Friday, May 24, 2013

On Rivals & Rivalry

When I arrived as the new coach of a squash team, I entered unknowingly into a long-standing rivalry between my new team and that from another local prep school.  The bitterness between the two teams ran long and deep, with charges of thievery at games, boyfriend stealing, slurs on social media, and the standard suspicion that somehow the other side was gaining some competitive advantage through unfair means.  I was, quite frankly, shocked at the level of nastiness to which this rivalry had descended, particularly in the genteel sport of girls' prep school squash, and dedicated my first season to cleaning up the tenor of the rivalry and getting my team focused on the squash and not the banter.  For it seemed obvious to me that not only was this grudge antithetical to the entire mission of the school, we were the ones whose squash was suffering the most and who always came up on the losing end of our close encounters.  I often wondered if my team had decided that they would never beat this team and so had decided to take the consolation prize of winning the smear campaign.  The recent and very public kerfuffle between Sergio Garcia and Tiger Woods has brought my old experience back to me quite vividly, and so I thought I'd share some things I tried to impress to my team back then about what a fantastic opportunity a rival represents and how to transform the negative feelings a rival elicits into performance gains.
    Violation of the first commandment.  Becoming embroiled in the negative aspects of a rival violates the first commandment of good sport cognition, namely, to focus on the things you can control, not the things you can't.  Though we need to be mindful of our opponent's moves and gamesmanship, a rivalry starts hurting our performance when our focus moves exclusively on that behavior rather than the appropriate performance response, which will usually just be to commit to focusing on the task at hand.
    Elevate the rival.   Two important distortions occur when a rivalry has gone south.  The first is that a rival is in our way and the second is that the rival is somehow less than human.  We see this latter in the terrible name calling we engage in toward the rival and in attributing evil intent to the rival.  Both of these thoughts elicit hostility, a motivator sometimes, but more often a distraction.  Instead, we have to shift the thinking and recognize that a rival offers a great opportunity to strengthen weaknesses in our own games and train harder, focus more clearly and play better.  In essence, the rival is calling us to a higher place, knowing all the while that if we engage in the negative thoughts and behavior that a rivalry offers, we are actually descending to a lower place.  Use the rival to motivate improvement, not to feed the impulses of judgment and rancor, which, if we are going to achieve our highest potential, need less attention rather than more.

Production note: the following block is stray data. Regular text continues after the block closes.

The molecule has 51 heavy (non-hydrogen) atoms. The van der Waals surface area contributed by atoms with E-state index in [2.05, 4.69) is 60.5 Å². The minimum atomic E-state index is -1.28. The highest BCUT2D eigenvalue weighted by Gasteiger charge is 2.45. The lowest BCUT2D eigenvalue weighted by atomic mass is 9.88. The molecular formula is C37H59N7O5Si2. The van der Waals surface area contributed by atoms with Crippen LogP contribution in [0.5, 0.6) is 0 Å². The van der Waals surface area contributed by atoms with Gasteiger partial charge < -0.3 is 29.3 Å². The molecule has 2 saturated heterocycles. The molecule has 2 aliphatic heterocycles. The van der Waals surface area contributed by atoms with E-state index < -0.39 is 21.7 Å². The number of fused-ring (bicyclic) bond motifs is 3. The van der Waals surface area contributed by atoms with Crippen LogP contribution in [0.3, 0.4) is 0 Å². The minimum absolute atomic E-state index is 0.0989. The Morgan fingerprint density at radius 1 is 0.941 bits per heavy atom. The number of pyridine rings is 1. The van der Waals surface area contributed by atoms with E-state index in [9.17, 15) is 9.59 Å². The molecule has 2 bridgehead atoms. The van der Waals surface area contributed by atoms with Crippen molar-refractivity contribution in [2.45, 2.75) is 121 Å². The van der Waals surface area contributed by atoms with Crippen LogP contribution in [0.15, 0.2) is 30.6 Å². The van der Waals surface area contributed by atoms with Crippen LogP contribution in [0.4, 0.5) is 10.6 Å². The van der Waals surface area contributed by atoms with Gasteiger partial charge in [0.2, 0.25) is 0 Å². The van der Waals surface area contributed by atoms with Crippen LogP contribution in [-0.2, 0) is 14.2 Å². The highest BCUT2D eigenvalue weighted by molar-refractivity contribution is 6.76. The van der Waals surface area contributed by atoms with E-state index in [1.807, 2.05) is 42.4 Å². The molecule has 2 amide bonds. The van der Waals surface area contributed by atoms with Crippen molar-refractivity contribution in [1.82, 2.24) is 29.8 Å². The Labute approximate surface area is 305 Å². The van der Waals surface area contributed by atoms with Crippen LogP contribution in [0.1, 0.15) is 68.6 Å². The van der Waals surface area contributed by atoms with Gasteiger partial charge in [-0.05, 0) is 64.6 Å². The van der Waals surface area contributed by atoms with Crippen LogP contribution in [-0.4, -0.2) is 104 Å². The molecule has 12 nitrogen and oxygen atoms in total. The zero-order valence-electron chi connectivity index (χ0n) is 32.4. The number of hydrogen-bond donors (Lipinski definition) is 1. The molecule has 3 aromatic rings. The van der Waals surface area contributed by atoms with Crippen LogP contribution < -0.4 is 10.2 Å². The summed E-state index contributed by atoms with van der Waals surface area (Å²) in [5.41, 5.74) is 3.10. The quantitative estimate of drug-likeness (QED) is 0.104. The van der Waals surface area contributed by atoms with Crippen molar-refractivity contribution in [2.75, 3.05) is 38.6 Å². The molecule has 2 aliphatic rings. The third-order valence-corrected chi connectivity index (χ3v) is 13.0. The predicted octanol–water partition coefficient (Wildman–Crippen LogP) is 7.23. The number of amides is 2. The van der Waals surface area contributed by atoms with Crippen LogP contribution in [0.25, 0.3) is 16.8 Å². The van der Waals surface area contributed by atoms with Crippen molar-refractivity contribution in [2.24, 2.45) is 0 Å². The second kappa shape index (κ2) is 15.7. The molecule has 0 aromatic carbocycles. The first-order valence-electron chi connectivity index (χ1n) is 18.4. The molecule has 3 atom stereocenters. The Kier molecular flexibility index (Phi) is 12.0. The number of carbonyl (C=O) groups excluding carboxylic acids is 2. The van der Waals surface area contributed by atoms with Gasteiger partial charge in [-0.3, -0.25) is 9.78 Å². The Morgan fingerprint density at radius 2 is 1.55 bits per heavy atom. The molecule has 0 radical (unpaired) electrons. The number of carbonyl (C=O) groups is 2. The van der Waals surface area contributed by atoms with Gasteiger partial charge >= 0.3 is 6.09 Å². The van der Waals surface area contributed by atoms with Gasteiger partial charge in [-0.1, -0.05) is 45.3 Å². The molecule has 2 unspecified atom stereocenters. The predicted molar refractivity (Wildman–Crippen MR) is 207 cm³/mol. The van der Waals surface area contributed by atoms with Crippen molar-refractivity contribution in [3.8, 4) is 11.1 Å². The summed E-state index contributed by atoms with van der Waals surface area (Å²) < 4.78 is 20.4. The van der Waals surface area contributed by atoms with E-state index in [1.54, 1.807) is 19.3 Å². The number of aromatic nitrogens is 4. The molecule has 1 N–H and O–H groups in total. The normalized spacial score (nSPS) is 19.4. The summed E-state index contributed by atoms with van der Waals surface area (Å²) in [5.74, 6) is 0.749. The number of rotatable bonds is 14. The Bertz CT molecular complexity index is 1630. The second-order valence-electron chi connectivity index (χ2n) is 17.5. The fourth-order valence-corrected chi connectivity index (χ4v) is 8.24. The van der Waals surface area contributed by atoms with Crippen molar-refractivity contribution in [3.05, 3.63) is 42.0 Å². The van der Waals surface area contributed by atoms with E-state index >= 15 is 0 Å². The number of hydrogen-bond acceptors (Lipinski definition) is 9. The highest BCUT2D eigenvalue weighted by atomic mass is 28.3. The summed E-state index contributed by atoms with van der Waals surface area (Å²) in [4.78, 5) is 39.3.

Take the higher ground.  Always take the high ground in these instances.  Always resort to better sportsmanship when you are being lured into gamesmanship.  Compliment rather than criticize  ("nice shot," rather than "lucky bounce!").  Don't take away your opponent's humanity by imparting evil intent to them.  Doing so is not only better for the game, it's better for your game.  You will find yourself less caught up in your opponent's shenanigans and more focused on your own play.  And, you will not have a moral hangover for slights and injuries that you were lured into, behaviors that linger into subsequent points and games and drain your focus away from the moment at hand.
    To return to the earlier example of Sergio and Tiger.  I think it was fairly clear to everyone on Saturday at the Players Championship that Sergio's blaming Tiger for his own bad shot on the 38th hole of the tournament was an example of bad sport cognition which bit him very bitterly on the 71st.  I have written in these bytes before about Sergio's bad thinking, but his behavior at the Players and his subsequent offhand and racist comments really reached a new level, and in it we should recognize the self-destructive power of the kind of negative thinking involved when a rivalry goes awry.  Think of him what you may, but Tiger Woods is clearly calling the golfing world to a higher level (of golf) and if Sergio could only transform his negative thoughts about Tiger into motivating ones, he might be the one raising the jug on Sunday.  Believe me, no one would be more motivated to play better golf by such a sight than Tiger.

1 comment:

  1. Hi Matt, Not being at all savvy about the internet I couldn't think how to contact you more appropriately. Yours was the only story I even remotely enjoyed (except the parodies.) It had a faint whisper of the Thurber story about the bored man on the island (can't remember the title) and recalled several other writers of that era stylistically, as well as in the character of Filmore. I thought the way the dealer broke through Filmore's Waspy reserve was genuinely good fiction writing. (The dealer's language is a hair stilted, but I think you want it that way for irony?) Anyway, congrats on a nice piece.
    Cheers, Sasha (